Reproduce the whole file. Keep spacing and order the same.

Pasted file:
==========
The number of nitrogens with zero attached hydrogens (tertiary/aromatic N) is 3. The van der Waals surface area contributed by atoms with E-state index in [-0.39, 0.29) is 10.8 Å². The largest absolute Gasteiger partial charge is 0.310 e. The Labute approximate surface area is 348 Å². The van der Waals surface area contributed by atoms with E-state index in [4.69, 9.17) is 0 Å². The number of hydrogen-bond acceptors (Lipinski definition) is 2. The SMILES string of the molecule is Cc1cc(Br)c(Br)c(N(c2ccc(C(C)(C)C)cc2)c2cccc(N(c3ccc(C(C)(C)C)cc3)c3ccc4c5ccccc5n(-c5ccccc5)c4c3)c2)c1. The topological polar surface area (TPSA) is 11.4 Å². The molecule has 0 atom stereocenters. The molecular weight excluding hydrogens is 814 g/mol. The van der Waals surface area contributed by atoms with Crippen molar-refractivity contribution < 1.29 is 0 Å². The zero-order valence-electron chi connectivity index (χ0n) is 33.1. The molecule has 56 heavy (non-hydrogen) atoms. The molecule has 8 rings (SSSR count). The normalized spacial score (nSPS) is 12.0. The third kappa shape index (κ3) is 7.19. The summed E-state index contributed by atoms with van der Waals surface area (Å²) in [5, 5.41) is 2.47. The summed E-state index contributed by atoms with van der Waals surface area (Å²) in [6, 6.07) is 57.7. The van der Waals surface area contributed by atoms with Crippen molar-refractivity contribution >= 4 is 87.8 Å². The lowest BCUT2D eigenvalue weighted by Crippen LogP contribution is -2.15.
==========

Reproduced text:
The number of nitrogens with zero attached hydrogens (tertiary/aromatic N) is 3. The van der Waals surface area contributed by atoms with E-state index in [-0.39, 0.29) is 10.8 Å². The largest absolute Gasteiger partial charge is 0.310 e. The Labute approximate surface area is 348 Å². The van der Waals surface area contributed by atoms with E-state index in [4.69, 9.17) is 0 Å². The number of hydrogen-bond acceptors (Lipinski definition) is 2. The SMILES string of the molecule is Cc1cc(Br)c(Br)c(N(c2ccc(C(C)(C)C)cc2)c2cccc(N(c3ccc(C(C)(C)C)cc3)c3ccc4c5ccccc5n(-c5ccccc5)c4c3)c2)c1. The topological polar surface area (TPSA) is 11.4 Å². The molecule has 0 atom stereocenters. The molecular weight excluding hydrogens is 814 g/mol. The van der Waals surface area contributed by atoms with Crippen molar-refractivity contribution < 1.29 is 0 Å². The zero-order valence-electron chi connectivity index (χ0n) is 33.1. The molecule has 56 heavy (non-hydrogen) atoms. The molecule has 8 rings (SSSR count). The normalized spacial score (nSPS) is 12.0. The third kappa shape index (κ3) is 7.19. The summed E-state index contributed by atoms with van der Waals surface area (Å²) in [5, 5.41) is 2.47. The summed E-state index contributed by atoms with van der Waals surface area (Å²) in [6, 6.07) is 57.7. The van der Waals surface area contributed by atoms with Crippen molar-refractivity contribution >= 4 is 87.8 Å². The lowest BCUT2D eigenvalue weighted by Crippen LogP contribution is -2.15.